The sensed presence as right hemispheric intrusions into the left hemispheric awareness of self: an illustrative case study

Percept Mot Skills. 1994 Jun;78(3 Pt 1):999-1009. doi: 10.2466/pms.1994.78.3.999.


The hypothesis of vectorial hemisphericity predicts that left hemispheric intrusions of the right hemispheric equivalent of the sense of self should be associated with the experience of a "presence" of someone else. The neurophenomenological profile of a woman whose medical history satisfied these theoretical criteria (verified electrical anomalies that could encourage phasic discharges within the right temporal lobe and atrophy within the left temporoparietal region) is presented. In addition to interactions between electrical seizures and thinking, she reported a long history of sensed presences, ego-alien intrusions, and "sudden knowing of the subsequent sequences of seizures" before they occurred clinically. The existence of these neurocognitive processes demands a reevaluation of the psychiatric default explanations of "hysteria" and questions the belief that "awareness during seizures" or "premonition of subsequent somatosensory experience" contraindicates an epileptic process.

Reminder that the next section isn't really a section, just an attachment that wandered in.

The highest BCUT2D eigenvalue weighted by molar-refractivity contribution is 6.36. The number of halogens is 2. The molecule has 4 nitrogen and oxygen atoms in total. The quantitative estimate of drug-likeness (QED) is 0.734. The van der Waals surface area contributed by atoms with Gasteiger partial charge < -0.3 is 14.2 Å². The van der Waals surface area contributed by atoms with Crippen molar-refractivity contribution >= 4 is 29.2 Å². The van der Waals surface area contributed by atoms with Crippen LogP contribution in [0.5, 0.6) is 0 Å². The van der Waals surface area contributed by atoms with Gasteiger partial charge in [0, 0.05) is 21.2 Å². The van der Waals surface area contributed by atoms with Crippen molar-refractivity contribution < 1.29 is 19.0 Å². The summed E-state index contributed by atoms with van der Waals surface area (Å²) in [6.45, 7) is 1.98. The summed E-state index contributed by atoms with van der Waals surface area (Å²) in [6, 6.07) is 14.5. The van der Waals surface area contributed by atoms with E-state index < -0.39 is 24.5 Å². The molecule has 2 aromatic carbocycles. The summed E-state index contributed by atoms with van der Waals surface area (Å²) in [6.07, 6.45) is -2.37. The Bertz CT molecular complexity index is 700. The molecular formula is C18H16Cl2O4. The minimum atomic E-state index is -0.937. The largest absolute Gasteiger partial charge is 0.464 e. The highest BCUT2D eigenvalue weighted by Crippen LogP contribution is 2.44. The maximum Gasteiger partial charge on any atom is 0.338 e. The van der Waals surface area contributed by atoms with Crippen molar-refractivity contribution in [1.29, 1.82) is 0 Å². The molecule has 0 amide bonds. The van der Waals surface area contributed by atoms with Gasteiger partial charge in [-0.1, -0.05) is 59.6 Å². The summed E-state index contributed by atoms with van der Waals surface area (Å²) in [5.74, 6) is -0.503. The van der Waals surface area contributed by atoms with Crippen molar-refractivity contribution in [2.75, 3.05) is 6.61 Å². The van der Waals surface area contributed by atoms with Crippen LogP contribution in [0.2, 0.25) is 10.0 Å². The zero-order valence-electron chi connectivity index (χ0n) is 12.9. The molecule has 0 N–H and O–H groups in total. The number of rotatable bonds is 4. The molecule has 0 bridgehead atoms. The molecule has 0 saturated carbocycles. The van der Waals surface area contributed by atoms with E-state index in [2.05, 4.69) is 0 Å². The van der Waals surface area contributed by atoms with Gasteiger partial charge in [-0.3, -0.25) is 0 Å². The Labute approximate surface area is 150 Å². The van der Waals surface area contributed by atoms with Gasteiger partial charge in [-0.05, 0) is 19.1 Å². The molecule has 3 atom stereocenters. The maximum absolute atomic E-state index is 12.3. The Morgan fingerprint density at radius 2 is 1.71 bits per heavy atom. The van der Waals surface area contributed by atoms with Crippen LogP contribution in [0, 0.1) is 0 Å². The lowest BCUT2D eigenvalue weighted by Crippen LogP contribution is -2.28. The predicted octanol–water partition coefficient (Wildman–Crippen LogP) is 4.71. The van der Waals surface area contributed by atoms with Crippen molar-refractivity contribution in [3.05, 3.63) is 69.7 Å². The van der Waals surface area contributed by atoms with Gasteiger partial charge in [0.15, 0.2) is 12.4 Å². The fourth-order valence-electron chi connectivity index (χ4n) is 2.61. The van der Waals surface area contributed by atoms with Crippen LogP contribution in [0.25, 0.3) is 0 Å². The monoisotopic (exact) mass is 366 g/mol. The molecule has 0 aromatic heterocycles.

Publication types

  • Case Reports

MeSH terms

  • Adult
  • Attention / physiology*
  • Awareness / physiology*
  • Consciousness / physiology*
  • Delusions / physiopathology*
  • Dominance, Cerebral / physiology*
  • Epilepsy, Temporal Lobe / physiopathology*
  • Female
  • Humans
  • Neurologic Examination
  • Neurons / physiology
  • Neuropsychological Tests
  • Synaptic Transmission / physiology
  • Temporal Lobe / physiopathology
  • Tomography, X-Ray Computed